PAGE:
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  • 57
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    votes
Answer:
No, it has not. I received the 36x23x25 intermediate crate today (2/22/2019) and the edges are definitely sharp. In the past two years, I have ordered two of the higher end MidWest Ultima Pro crates and neither had sharp edges. I wish that I purchased another Pro but I needed something lighter, cheaper for a growing pu… see more No, it has not. I received the 36x23x25 intermediate crate today (2/22/2019) and the edges are definitely sharp. In the past two years, I have ordered two of the higher end MidWest Ultima Pro crates and neither had sharp edges. I wish that I purchased another Pro but I needed something lighter, cheaper for a growing puppy. I think the Midwest Pro is the way to go-thicker, sturdier, no sharp metal. see less No, it has not. I received the 36x23x25 intermediate crate today (2/22/2019) and the edges are definitely sharp. In the past two years, I have ordered two of the higher end MidWest Ultima Pro crates and neither had sharp edges. I wish that I purchased another Pro but I needed something lighter, cheaper for a growing puppy. I think the Midwest Pro is the way to go-thicker, sturdier, no sharp metal.
carlyryan
· February 22, 2019
  • 20
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Answer:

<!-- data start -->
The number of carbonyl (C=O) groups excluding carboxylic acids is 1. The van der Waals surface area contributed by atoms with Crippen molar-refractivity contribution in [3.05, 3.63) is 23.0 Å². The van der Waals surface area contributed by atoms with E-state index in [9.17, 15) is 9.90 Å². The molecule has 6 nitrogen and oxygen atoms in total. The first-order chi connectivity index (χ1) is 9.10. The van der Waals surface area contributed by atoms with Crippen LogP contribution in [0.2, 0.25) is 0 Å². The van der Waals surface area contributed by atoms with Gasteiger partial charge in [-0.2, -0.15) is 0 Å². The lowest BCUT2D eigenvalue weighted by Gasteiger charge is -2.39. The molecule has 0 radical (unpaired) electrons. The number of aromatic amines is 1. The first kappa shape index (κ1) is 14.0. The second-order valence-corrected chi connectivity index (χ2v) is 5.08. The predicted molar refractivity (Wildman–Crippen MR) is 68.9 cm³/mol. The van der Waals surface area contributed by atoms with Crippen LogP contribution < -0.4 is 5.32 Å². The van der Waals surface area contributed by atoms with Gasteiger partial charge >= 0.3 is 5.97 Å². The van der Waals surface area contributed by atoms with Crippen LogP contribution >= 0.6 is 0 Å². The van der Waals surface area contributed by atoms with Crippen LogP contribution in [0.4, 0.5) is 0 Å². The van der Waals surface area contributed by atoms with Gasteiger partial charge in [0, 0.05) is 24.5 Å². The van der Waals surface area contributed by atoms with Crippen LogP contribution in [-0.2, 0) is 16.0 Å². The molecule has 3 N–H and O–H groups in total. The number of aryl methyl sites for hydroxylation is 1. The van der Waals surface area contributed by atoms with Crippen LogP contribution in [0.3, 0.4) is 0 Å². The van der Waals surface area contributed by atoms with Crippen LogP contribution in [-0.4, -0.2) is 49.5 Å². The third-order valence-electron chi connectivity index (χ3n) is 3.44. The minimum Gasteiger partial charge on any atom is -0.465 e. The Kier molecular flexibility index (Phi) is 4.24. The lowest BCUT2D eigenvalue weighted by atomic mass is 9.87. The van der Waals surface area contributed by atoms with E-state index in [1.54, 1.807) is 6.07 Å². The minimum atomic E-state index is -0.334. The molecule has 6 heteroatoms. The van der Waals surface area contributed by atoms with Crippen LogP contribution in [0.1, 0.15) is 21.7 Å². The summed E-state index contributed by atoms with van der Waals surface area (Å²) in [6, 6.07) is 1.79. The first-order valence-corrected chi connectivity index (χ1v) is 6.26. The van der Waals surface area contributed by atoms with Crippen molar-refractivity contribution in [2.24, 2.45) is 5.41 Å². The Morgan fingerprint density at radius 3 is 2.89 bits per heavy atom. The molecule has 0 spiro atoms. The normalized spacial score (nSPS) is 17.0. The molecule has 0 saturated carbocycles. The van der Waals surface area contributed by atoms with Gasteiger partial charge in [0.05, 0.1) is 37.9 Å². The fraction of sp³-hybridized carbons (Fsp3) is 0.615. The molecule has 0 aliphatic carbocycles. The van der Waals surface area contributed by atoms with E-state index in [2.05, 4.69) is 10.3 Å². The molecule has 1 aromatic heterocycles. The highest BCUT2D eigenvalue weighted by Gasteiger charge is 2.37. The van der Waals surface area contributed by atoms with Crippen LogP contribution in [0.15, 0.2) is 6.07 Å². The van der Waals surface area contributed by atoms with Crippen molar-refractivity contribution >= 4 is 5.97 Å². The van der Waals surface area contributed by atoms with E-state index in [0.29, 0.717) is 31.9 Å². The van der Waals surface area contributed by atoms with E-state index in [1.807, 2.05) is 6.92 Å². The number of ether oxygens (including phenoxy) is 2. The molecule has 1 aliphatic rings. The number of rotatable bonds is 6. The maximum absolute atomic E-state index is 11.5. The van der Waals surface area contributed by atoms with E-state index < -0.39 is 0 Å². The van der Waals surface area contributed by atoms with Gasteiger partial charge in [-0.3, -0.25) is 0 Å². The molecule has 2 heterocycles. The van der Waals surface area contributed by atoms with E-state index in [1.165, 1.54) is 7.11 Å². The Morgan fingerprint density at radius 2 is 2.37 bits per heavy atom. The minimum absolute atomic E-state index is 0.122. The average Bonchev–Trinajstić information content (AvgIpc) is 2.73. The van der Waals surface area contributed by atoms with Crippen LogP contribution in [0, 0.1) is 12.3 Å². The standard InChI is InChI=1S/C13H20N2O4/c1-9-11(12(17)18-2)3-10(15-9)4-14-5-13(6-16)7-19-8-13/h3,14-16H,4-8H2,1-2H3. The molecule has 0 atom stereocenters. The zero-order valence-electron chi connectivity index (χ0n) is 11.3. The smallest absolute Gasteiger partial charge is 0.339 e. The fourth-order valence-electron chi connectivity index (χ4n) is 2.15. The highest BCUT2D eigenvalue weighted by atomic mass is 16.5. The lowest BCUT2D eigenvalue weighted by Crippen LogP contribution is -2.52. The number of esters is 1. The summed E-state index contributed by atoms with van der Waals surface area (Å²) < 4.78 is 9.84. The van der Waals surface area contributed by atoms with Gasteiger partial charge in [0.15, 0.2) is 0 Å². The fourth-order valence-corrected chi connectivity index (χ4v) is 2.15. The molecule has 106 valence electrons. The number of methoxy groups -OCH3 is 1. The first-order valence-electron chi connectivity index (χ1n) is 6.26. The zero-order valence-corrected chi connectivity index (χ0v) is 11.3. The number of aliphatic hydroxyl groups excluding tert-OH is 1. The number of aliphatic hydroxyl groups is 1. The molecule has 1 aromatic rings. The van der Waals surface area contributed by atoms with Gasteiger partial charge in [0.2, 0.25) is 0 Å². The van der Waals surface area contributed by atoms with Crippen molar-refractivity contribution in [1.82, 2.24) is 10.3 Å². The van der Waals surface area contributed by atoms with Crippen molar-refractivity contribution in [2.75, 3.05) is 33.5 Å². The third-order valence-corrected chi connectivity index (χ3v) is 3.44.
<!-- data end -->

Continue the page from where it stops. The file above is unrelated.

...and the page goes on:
I have large male cardigan corgis, who are the same proportion as a full sized standard dachsund (because cardigans were bred from dachsunds), yet the corgis are much bigger in body and head. They fit quite happily in the medium 30" long crate. There are charts on the internet with recommendations plus ways to measur… see more I have large male cardigan corgis, who are the same proportion as a full sized standard dachsund (because cardigans were bred from dachsunds), yet the corgis are much bigger in body and head. They fit quite happily in the medium 30" long crate. There are charts on the internet with recommendations plus ways to measure your pup. Basically, you want them to be able to lay down flat and comfortably with room to spare above their head (this does not count the "sploot" position as corgi owners call it, where their back legs protrude straight out behind them in back, thus extending their overall length about 10". Has to be a normal laying position with head up). That's a medium sized crate for most. It's nice to have extra headroom for when they are standing, but I'm pretty sure a dachsund can stand up. You could go larger with the 36" and accommodate the sploot and as others have said, give him room to turn around, but the corgis do fine with the 30-31" length. see less I have large male cardigan corgis, who are the same proportion as a full sized standard dachsund (because cardigans were bred from dachsunds), yet the corgis are much bigger in body and head. They fit quite happily in the medium 30" long crate. There are charts on the internet with recommendations plus ways to measure your pup. Basically, you want them to be able to lay down flat and comfortably with room to spare above their head (this does not count the "sploot" position as corgi owners call it, where their back legs protrude straight out behind them in back, thus extending their overall length about 10". Has to be a normal laying position with head up). That's a medium sized crate for most. It's nice to have extra headroom for when they are standing, but I'm pretty sure a dachsund can stand up. You could go larger with the 36" and accommodate the sploot and as others have said, give him room to turn around, but the corgis do fine with the 30-31" length.